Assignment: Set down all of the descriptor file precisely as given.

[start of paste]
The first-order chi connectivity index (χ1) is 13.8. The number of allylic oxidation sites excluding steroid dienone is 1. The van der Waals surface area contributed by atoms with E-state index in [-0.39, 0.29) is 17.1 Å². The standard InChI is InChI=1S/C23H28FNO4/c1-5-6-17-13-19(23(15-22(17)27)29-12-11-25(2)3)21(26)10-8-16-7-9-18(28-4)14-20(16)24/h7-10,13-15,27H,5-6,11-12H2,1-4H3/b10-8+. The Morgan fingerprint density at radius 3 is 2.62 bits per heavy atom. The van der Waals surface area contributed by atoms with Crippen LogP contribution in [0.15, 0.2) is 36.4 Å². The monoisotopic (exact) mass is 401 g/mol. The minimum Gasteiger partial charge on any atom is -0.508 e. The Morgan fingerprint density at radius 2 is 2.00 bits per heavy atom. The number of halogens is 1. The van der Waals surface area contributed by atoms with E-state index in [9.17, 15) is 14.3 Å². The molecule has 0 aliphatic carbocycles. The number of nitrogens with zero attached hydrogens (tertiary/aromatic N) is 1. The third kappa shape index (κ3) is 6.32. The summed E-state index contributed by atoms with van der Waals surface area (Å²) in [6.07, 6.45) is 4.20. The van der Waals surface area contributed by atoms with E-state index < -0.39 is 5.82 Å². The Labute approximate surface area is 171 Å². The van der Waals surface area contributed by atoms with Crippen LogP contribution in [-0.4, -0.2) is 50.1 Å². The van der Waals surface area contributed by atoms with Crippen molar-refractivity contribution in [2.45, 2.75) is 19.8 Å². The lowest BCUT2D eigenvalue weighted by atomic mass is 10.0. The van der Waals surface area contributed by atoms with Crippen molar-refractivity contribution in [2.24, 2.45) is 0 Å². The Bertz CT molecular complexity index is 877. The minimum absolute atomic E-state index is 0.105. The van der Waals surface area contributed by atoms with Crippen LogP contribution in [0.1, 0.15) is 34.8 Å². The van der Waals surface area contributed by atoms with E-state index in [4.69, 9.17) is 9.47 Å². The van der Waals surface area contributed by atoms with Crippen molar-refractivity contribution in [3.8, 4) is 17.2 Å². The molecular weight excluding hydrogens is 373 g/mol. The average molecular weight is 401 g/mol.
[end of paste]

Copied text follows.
The first-order chi connectivity index (χ1) is 13.8. The number of allylic oxidation sites excluding steroid dienone is 1. The van der Waals surface area contributed by atoms with E-state index in [-0.39, 0.29) is 17.1 Å². The standard InChI is InChI=1S/C23H28FNO4/c1-5-6-17-13-19(23(15-22(17)27)29-12-11-25(2)3)21(26)10-8-16-7-9-18(28-4)14-20(16)24/h7-10,13-15,27H,5-6,11-12H2,1-4H3/b10-8+. The Morgan fingerprint density at radius 3 is 2.62 bits per heavy atom. The van der Waals surface area contributed by atoms with Crippen LogP contribution in [0.15, 0.2) is 36.4 Å². The monoisotopic (exact) mass is 401 g/mol. The minimum Gasteiger partial charge on any atom is -0.508 e. The Morgan fingerprint density at radius 2 is 2.00 bits per heavy atom. The number of halogens is 1. The van der Waals surface area contributed by atoms with E-state index in [9.17, 15) is 14.3 Å². The molecule has 0 aliphatic carbocycles. The number of nitrogens with zero attached hydrogens (tertiary/aromatic N) is 1. The third kappa shape index (κ3) is 6.32. The summed E-state index contributed by atoms with van der Waals surface area (Å²) in [6.07, 6.45) is 4.20. The van der Waals surface area contributed by atoms with E-state index < -0.39 is 5.82 Å². The Labute approximate surface area is 171 Å². The van der Waals surface area contributed by atoms with Crippen LogP contribution in [-0.4, -0.2) is 50.1 Å². The van der Waals surface area contributed by atoms with Crippen molar-refractivity contribution in [2.45, 2.75) is 19.8 Å². The lowest BCUT2D eigenvalue weighted by atomic mass is 10.0. The van der Waals surface area contributed by atoms with Crippen molar-refractivity contribution in [2.24, 2.45) is 0 Å². The Bertz CT molecular complexity index is 877. The minimum absolute atomic E-state index is 0.105. The van der Waals surface area contributed by atoms with Crippen LogP contribution in [0.1, 0.15) is 34.8 Å². The van der Waals surface area contributed by atoms with E-state index in [4.69, 9.17) is 9.47 Å². The van der Waals surface area contributed by atoms with Crippen molar-refractivity contribution in [3.8, 4) is 17.2 Å². The molecular weight excluding hydrogens is 373 g/mol. The average molecular weight is 401 g/mol.